Japan’s Pricey Roads Taking Their Toll


In the world’s longest underwater highway tunnel, you’ll find restaurants, cafes, gift shops and a spacious parking garage, all in the middle of Tokyo Bay.

But you won’t find many cars on the Aqualine Expressway, and it’s easy to figure out why--a 4,000 yen, or $32, toll for a 15-minute ride.

Just about anywhere there’s an expressway or large bridge in Japan, there’s a hefty toll that goes along with it. Faced with the highest tolls in the world, many Japanese drivers are saying they’d rather take the long way home.

“The toll is just too expensive,” said Yukio Miyamoto, who recently took a ride with a friend to see the Aqualine tunnel-bridge. If he had to cross the bay again? “I’d just drive around it"--which means an extra 50 miles.


Highway officials say the reason for high tolls is simple: It takes money to build on Japan’s expensive, mountainous, earthquake-prone terrain. And reliance on loans instead of taxes means the money has to be paid back, with interest.

They also defend the building as needed to spur development in relatively isolated parts of Japan and make it easier to get around a country that suffers from small roads and lengthy traffic jams.

But the painful tolls--a total of $18.4 billion collected last year--have prompted criticism that Japan is on an extravagant campaign to snare Guinness Book entries for the world’s longest tunnels and bridges, whether or not anyone will use them.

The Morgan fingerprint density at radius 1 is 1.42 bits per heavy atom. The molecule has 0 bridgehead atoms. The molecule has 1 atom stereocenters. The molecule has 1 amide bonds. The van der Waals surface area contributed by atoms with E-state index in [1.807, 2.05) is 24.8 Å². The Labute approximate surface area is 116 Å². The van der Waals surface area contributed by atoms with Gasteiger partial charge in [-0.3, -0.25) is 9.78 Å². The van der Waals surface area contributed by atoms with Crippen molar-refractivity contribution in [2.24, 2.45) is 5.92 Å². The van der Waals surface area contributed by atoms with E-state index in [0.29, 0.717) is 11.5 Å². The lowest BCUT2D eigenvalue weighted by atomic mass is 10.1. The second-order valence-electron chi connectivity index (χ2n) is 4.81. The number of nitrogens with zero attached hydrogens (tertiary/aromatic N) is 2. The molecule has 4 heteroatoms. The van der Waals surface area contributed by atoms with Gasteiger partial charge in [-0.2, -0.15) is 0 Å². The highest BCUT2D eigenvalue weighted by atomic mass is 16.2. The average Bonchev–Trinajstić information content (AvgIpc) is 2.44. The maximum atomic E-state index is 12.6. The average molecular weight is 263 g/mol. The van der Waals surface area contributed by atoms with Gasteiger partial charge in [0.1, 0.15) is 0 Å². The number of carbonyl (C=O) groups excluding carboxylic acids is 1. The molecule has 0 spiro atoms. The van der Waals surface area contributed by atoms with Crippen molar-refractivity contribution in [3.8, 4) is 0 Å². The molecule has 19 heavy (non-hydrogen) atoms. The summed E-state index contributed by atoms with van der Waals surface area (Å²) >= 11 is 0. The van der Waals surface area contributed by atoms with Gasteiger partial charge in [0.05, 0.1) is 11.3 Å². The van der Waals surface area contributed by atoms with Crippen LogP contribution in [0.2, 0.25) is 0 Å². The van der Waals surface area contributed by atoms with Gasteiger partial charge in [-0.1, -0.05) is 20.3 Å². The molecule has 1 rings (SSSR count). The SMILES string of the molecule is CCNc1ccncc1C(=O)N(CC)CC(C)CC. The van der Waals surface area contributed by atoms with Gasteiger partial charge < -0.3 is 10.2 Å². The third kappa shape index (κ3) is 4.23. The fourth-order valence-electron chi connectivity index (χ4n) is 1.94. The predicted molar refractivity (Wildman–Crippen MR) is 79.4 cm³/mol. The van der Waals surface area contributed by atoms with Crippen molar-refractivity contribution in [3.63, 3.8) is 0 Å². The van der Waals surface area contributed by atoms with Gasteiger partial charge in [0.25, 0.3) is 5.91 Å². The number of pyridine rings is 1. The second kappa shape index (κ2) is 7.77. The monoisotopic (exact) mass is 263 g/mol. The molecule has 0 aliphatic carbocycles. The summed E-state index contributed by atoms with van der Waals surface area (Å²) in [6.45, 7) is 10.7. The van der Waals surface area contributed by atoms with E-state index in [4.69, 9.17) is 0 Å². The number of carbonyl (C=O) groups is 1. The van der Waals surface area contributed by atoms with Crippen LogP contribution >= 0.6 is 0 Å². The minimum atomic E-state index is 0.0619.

The $12-billion Aqualine, for instance, crosses Tokyo Bay from Kawasaki to Kisarazu with the world’s longest underwater highway tunnel (5.9 miles) and a 2.7-mile bridge.


The world’s longest suspension bridge is the newly opened $4-billion Akashi Kaikyo Bridge with a 6,532-foot center span. It’s part of a 55-mile expressway from Kobe to Shikoku with a $48 toll.

Some critics say the giant projects symbolize the chummy relations between the government and the construction industry that have led to bid-rigging, unneeded building and inflated price tags.

“People have this notion that you are more if you build more,” said Sugao Morioka, a spokesman for the Japan Automotive Federation. “But people forget the part that you have to pay for it.”

Tolls are only part of the pricey picture for Japan’s drivers. Biannual auto inspections can cost more than $1,000, and gasoline costs $3 a gallon, half of that tax.


Whether the tolls are justified, many of Japan’s infrastructure projects--often conceived or built during the high-flying 1980s--are feeling the pinch.

The Aqualine, for example, averaged only 13,900 cars a day in the month after its Dec. 18 opening--well below the 25,000 drivers a day the project is banking on.

At the Seto Inland Sea Bridge in western Japan, a dearth of drivers willing to pay its $53 toll has forced the bridge authority to lengthen the payback period for its debt and slash the toll by a third.

And it’s not just fancy engineering displays that are in trouble. Some toll roads around Japan are also not making money because of low ridership.


Japan Highway Public Corp., which oversees most of Japan’s toll roads, is touchy about the prices. Officials begrudgingly acknowledge the tolls are higher “than any other country we’ve compared them to.”